Marathi-English dictionarySource: DDSA: The Molesworth Marathi and English Dictionary
cit (चित्).—f S Intellect, understanding, mind. Used of the Deity considered as pure Knowledge or Wisdom.Source: DDSA: The Aryabhusan school dictionary, Marathi-English
cit (चित्).—f Intellect, understanding.
Marathi is an Indo-European language having over 70 million native speakers people in (predominantly) Maharashtra India. Marathi, like many other Indo-Aryan languages, evolved from early forms of Prakrit, which itself is a subset of Sanskrit, one of the most ancient languages of the world.
Sanskrit-English dictionarySource: DDSA: The practical Sanskrit-English dictionary
Ciṭ (चिट्).—1 P., 1 U. (ceṭati, ceṭayati-te) To send forth or out (as a servant.)
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Cit (चित्).—1 P., 1 Ā. (cetati, cetayate, cetita)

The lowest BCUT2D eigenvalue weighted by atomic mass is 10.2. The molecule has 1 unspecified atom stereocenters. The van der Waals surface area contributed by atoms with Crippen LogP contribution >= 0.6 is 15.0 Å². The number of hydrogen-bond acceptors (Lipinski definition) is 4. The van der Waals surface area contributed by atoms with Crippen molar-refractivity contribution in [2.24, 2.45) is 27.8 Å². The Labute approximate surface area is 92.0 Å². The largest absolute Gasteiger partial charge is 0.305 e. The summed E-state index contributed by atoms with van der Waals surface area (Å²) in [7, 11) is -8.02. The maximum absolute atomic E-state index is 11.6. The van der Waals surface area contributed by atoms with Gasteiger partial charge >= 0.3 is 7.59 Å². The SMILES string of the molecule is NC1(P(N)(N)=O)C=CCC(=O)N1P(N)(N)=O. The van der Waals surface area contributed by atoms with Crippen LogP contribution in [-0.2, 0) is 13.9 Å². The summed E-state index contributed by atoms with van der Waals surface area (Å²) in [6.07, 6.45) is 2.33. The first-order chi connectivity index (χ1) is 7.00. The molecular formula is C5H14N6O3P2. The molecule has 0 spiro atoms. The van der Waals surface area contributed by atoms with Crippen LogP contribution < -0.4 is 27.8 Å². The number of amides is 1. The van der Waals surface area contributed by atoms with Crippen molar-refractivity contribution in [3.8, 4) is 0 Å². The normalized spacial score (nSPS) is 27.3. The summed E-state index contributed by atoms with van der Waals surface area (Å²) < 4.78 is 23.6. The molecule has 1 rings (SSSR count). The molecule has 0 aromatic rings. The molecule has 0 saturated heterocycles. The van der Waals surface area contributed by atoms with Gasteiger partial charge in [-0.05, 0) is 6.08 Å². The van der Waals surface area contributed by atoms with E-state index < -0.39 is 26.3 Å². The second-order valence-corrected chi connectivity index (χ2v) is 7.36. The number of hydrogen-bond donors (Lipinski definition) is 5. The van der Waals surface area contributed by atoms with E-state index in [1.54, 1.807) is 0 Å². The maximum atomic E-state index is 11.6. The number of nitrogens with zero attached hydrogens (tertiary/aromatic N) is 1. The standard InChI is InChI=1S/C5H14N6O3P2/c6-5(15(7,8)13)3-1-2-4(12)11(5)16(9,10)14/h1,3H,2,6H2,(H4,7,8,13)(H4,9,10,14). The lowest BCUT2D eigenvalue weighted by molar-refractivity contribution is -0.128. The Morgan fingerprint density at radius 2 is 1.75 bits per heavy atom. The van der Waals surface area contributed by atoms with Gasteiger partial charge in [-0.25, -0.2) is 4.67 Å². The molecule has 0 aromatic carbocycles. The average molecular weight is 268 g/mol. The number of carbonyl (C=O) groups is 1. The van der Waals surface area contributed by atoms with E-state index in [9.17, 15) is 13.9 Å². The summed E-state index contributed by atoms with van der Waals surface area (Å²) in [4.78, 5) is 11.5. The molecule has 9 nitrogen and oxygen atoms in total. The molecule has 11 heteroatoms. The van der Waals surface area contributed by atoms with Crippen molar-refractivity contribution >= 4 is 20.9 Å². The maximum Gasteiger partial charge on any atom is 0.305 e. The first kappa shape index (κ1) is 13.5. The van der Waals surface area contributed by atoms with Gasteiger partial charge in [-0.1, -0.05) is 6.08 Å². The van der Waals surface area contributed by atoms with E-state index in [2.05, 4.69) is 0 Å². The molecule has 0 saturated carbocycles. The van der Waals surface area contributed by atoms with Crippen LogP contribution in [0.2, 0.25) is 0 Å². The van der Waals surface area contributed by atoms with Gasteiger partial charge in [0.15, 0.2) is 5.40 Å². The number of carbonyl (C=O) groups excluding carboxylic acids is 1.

1) To perceive, see, notice, observe; नेषूनचेतन्नस्यन्तम् (neṣūnacetannasyantam) Bk.17.16; चिचेत सामस्तत्कृच्छ्रम् (ciceta sāmastatkṛcchram) 14.62;15.38;2.29.
2) To know, understand, be aware or conscious of; परैरध्यारुह्य- माणमात्मनं न चेतयते (parairadhyāruhya- māṇamātmanaṃ na cetayate) Dk.154; कादम्बरीरसभरेण समस्त एव मत्तो न किंचिदपि चेतयते जनोऽयम् (kādambarīrasabhareṇa samasta eva matto na kiṃcidapi cetayate jano'yam) K.24.
3) To regain consciousness.
4) To aim at, intend, design (with dat.).
5) To desire or long for.
6) To be anxious about, care for, be intent upon, be engaged in.
7) To resolve upon.
8) To appear, shine.
9) To be regarded as.
1) To make attentive, remind of.
11) To teach, instruct.
12) To form an idea, be conscious of, understand, comprehend think, reflect upon.
13) To be awake; जगत्येकः स चेतति (jagatyekaḥ sa cetati) L. D. B.
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Cit (चित्).—f. [cit-saṃpadā° bhāve kvip]
1) Thought, preception.
2) Intelligence, intellect, understanding; Bh.2.1;3.1.